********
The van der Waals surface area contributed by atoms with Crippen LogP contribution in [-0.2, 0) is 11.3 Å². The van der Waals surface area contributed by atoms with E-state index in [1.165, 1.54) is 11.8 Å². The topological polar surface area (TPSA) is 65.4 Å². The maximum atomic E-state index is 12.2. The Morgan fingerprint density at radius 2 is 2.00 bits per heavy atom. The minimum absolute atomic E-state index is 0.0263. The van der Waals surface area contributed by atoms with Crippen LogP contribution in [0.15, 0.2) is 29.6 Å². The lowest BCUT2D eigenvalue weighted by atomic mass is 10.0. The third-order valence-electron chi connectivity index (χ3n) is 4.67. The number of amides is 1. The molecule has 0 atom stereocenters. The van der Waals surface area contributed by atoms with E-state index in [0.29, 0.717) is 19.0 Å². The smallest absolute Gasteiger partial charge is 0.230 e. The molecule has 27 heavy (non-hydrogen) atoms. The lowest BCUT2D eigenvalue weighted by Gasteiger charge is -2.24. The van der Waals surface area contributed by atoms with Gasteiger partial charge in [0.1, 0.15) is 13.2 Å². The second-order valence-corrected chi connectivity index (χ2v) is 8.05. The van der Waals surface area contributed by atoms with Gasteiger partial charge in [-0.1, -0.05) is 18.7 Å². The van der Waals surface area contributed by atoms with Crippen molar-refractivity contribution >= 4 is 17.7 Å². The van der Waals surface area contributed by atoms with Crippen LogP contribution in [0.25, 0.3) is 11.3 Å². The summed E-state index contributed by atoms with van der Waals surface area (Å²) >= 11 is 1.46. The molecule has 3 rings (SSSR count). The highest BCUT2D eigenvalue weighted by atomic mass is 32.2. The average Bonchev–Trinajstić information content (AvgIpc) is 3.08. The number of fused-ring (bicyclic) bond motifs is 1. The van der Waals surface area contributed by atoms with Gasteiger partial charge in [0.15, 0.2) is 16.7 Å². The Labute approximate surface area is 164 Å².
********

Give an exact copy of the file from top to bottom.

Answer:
The van der Waals surface area contributed by atoms with Crippen LogP contribution in [-0.2, 0) is 11.3 Å². The van der Waals surface area contributed by atoms with E-state index in [1.165, 1.54) is 11.8 Å². The topological polar surface area (TPSA) is 65.4 Å². The maximum atomic E-state index is 12.2. The Morgan fingerprint density at radius 2 is 2.00 bits per heavy atom. The minimum absolute atomic E-state index is 0.0263. The van der Waals surface area contributed by atoms with Crippen LogP contribution in [0.15, 0.2) is 29.6 Å². The lowest BCUT2D eigenvalue weighted by atomic mass is 10.0. The third-order valence-electron chi connectivity index (χ3n) is 4.67. The number of amides is 1. The molecule has 0 atom stereocenters. The van der Waals surface area contributed by atoms with E-state index in [0.29, 0.717) is 19.0 Å². The smallest absolute Gasteiger partial charge is 0.230 e. The molecule has 27 heavy (non-hydrogen) atoms. The lowest BCUT2D eigenvalue weighted by Gasteiger charge is -2.24. The van der Waals surface area contributed by atoms with Gasteiger partial charge in [0.1, 0.15) is 13.2 Å². The second-order valence-corrected chi connectivity index (χ2v) is 8.05. The van der Waals surface area contributed by atoms with Gasteiger partial charge in [-0.1, -0.05) is 18.7 Å². The van der Waals surface area contributed by atoms with Crippen molar-refractivity contribution >= 4 is 17.7 Å². The van der Waals surface area contributed by atoms with Crippen LogP contribution in [0.25, 0.3) is 11.3 Å². The summed E-state index contributed by atoms with van der Waals surface area (Å²) >= 11 is 1.46. The molecule has 3 rings (SSSR count). The highest BCUT2D eigenvalue weighted by atomic mass is 32.2. The average Bonchev–Trinajstić information content (AvgIpc) is 3.08. The number of fused-ring (bicyclic) bond motifs is 1. The van der Waals surface area contributed by atoms with Gasteiger partial charge in [0.15, 0.2) is 16.7 Å². The Labute approximate surface area is 164 Å².